Topics

Easy Bitx Bandpass filter. How wide is normal?


RCC WB5YYM
 

Disclaimer!!!    I have no idea what I'm doing, but it sure is fun anyway.

Does anyone have a clue as to the bandwidth of the bandpass filter on a Bitx40 or Easy Bitx?  My breadboard version looks to be about 700khz, with primitive testing. Here is a youtube video.

Homebrew Bandpass Filter.

While waiting on a bandpass filter from QRP-Labs, I thought I would take a shot at building a filter using the information I found in the files section of this group. I bread boarded the circuit up using t50-2 toroids, several trimmer capacitors, and a few fixed capacitors. Not having a clue as to what I was doing, and not sure how to tune the circuit with the gear I have, I put a 50 ohm resistor on the output, and my antenna analyzer on the input tuned to the middle of the 40 meter band, and adjusted the filter, by removing turns from the transformers and adjusting the trimmer capacitors, for 50 ohms and resonance in the center of the 40 meter band. I patched it into the receiver so I could take it in and out quickly and found the receiver was much better with the homebrew bandpass filter in.  Just for the sake of curiosity (see disclaimer above). I hooked the scope to the output and manually swept the frequency from above the 400 meter band, and surprisingly found  that the filter had some pretty sharp cutoff at about 200khz above and below the 40 meter band. I tried to make a video, switching views between the analyzer which I was using to generate the 7mhz signal and the scope.  I'm not sure if this blind hawg found an acorn or not, but it sure brought the receiver to life.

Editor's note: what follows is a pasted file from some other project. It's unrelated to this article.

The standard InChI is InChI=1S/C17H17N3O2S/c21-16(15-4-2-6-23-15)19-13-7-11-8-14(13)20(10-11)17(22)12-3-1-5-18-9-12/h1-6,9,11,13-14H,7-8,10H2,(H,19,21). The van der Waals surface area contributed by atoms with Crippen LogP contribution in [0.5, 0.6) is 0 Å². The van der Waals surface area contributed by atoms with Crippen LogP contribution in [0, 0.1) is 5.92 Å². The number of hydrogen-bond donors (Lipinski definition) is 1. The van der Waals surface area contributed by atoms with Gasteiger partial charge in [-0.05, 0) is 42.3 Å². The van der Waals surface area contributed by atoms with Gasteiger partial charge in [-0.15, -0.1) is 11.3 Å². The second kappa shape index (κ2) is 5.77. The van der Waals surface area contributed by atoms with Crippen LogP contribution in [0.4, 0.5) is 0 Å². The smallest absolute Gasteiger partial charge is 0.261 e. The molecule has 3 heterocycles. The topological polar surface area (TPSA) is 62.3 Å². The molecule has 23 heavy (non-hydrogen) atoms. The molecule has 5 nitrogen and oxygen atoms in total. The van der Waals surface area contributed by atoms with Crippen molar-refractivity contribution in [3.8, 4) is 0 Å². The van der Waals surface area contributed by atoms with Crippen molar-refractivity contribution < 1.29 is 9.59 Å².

Dean Souleles
 

RCC - 

Nice job testing - using what you have!  Characterizing filter performance by sweeping the frequencies across the pass band is exactly the right approach. As you have learned bandpass filters (and low pass filters) for QRP are not too difficult to build if you follow some basic principles.  I know you have ordered a QRP-Labs kit and that will be great to compare.  Also - they provide all the construction details and values for all HF bands in the instructions for the BPFS - so if you have the toroids and caps you can build as many of them as you want using the same technique.